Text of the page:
Crime watch’s free lunch at risk of being scrapped

Posted on 03 Jan 2008 at 10:04pm
By David Webb Staff Writer

If no one steps up to the plate to take over solicitation of food sponsors, meetings could become all business



Linda White

Anyone who attended the Oak Lawn Apartment Managers and Stakeholders monthly meetings in the past just for the free lunch could be in for a shock this year.

Linda White, one of about four volunteers planning to coordinate this year’s meetings, said the crime watch group is headed for some changes in the wake of longtime crime watch leader P.D. Sterling’s move to New York late last year.

“It’s quite a headache to scramble to find someone to provide lunch,” White said. “The group is going to need to be reformulated. I don’t think at this point there is going to be one person in charge like P.D. was.”

Sterling coordinated the meetings for years, arranging for sponsors such as Kroger’s to donate lunch to the group in addition to his other services. He sent out e-mails announcing the meetings and follow-up e-mails detailing what had transpired.

“No one has stepped forward and said, “‘I will do this.,’” White said. “There have been three or four of us who have said, “‘We will share. Nobody wants to take it on full-time.”

As a result, the Jan. 17 meeting at the Oak Lawn Branch of the Dallas Public Library at noon will not feature the traditional lunch, White said. The format of future meetings will be the primary topic of discussion at the year’s first meeting, she said.

“I think at this point, unfortunately, we have more questions than answers,” White said. “If someone is coming just for the free lunch, what’s the point?”

White said the group must also decide if it wants to focus on the part of Oak Lawn that is served by the Northwest Division of the Dallas Police Department, which includes the entertainment and business district, or to also include the area that is served by the Central Division, which is primarily the Uptown neighborhood of Oak Lawn.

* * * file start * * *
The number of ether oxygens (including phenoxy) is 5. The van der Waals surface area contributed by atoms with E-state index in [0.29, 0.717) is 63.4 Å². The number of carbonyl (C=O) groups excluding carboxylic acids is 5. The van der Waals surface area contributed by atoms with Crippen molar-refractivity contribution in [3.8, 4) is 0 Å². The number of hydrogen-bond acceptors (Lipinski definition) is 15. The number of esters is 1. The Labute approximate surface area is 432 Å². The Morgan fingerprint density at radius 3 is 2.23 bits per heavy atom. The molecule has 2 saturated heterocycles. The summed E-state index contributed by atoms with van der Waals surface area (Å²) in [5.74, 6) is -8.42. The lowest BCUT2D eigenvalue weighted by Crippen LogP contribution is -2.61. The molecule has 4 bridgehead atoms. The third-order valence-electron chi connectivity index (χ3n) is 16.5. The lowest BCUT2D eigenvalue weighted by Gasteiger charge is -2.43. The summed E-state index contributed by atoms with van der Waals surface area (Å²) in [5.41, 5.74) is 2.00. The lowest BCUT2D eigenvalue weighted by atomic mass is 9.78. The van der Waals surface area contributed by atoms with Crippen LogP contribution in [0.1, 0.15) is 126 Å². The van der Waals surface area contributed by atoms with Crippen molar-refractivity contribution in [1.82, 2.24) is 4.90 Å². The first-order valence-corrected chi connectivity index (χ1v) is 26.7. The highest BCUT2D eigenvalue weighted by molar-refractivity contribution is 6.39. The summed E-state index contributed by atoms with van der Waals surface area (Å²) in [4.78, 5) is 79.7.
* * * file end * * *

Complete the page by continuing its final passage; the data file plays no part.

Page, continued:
White said that initially the crime watch group leaders were concerned that they had lost their open line of communication with the police department when Northwest took over much of Central’s jurisdiction late last year, but that appears to have been resolved at the December meeting.

“I think that we are well on our way to resolving it,” White said.

White said that Steve Fuentes, the Northwest police officer serving as a liaison between the community and the police department, had impressed crime watch leaders.

“He’s very enthusiastic,” White said. “He’s very excited. I think he will be a big help in getting everything rolling.”

Fuentes could not be reached for an interview but in a voice mail message he said, “There are many positive things happening in the community.”

The Cedar Springs Merchants Association, which includes representatives of nightclubs and restaurants on the street, launched an effort recently to bring more foot traffic back to the strip.

White said her group would need to have one person to serve as the liaison with the police, and that person would likely be another longtime crime watch leader, Nancy Weinberger.

“Most likely it will be Nancy who keeps in touch with the police and various entities,” White said. “She’s been doing that for a long time anyway.”

This article appeared in the Dallas Voice print edition January 4, 2008

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